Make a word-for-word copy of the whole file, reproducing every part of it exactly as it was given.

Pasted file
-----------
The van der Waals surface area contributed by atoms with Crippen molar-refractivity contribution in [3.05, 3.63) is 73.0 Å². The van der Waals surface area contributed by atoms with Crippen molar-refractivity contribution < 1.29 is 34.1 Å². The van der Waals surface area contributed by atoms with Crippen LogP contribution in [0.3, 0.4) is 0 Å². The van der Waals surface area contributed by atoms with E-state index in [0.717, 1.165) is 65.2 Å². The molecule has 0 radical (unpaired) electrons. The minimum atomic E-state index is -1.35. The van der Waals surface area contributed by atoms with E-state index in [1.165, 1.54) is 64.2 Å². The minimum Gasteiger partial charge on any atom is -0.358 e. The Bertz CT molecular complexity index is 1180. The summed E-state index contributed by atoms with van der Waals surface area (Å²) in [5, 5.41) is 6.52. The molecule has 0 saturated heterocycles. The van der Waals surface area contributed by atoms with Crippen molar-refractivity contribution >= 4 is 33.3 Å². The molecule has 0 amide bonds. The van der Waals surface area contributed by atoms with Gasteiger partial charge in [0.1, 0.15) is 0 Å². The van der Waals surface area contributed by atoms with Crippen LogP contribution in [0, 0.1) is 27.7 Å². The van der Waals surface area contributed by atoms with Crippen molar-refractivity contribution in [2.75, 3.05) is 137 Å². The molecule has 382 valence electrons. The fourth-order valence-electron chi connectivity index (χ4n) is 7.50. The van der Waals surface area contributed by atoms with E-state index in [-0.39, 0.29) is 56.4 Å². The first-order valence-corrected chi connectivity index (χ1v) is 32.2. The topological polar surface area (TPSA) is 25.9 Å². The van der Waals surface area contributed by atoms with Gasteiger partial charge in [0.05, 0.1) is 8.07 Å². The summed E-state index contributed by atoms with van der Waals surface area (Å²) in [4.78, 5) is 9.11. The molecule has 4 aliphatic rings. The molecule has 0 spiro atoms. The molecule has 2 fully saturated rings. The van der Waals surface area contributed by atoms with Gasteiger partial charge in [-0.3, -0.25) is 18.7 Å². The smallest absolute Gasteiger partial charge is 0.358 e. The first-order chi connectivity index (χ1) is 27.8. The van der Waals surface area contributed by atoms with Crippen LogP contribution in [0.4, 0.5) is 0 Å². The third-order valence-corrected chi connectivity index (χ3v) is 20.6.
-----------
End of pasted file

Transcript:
The van der Waals surface area contributed by atoms with Crippen molar-refractivity contribution in [3.05, 3.63) is 73.0 Å². The van der Waals surface area contributed by atoms with Crippen molar-refractivity contribution < 1.29 is 34.1 Å². The van der Waals surface area contributed by atoms with Crippen LogP contribution in [0.3, 0.4) is 0 Å². The van der Waals surface area contributed by atoms with E-state index in [0.717, 1.165) is 65.2 Å². The molecule has 0 radical (unpaired) electrons. The minimum atomic E-state index is -1.35. The van der Waals surface area contributed by atoms with E-state index in [1.165, 1.54) is 64.2 Å². The minimum Gasteiger partial charge on any atom is -0.358 e. The Bertz CT molecular complexity index is 1180. The summed E-state index contributed by atoms with van der Waals surface area (Å²) in [5, 5.41) is 6.52. The molecule has 0 saturated heterocycles. The van der Waals surface area contributed by atoms with Crippen molar-refractivity contribution >= 4 is 33.3 Å². The molecule has 0 amide bonds. The van der Waals surface area contributed by atoms with Gasteiger partial charge in [0.1, 0.15) is 0 Å². The van der Waals surface area contributed by atoms with Crippen LogP contribution in [0, 0.1) is 27.7 Å². The van der Waals surface area contributed by atoms with Crippen molar-refractivity contribution in [2.75, 3.05) is 137 Å². The molecule has 382 valence electrons. The fourth-order valence-electron chi connectivity index (χ4n) is 7.50. The van der Waals surface area contributed by atoms with E-state index in [-0.39, 0.29) is 56.4 Å². The first-order valence-corrected chi connectivity index (χ1v) is 32.2. The topological polar surface area (TPSA) is 25.9 Å². The van der Waals surface area contributed by atoms with Gasteiger partial charge in [0.05, 0.1) is 8.07 Å². The summed E-state index contributed by atoms with van der Waals surface area (Å²) in [4.78, 5) is 9.11. The molecule has 4 aliphatic rings. The molecule has 0 spiro atoms. The molecule has 2 fully saturated rings. The van der Waals surface area contributed by atoms with Gasteiger partial charge in [-0.3, -0.25) is 18.7 Å². The smallest absolute Gasteiger partial charge is 0.358 e. The first-order chi connectivity index (χ1) is 27.8. The van der Waals surface area contributed by atoms with Crippen LogP contribution in [0.4, 0.5) is 0 Å². The third-order valence-corrected chi connectivity index (χ3v) is 20.6.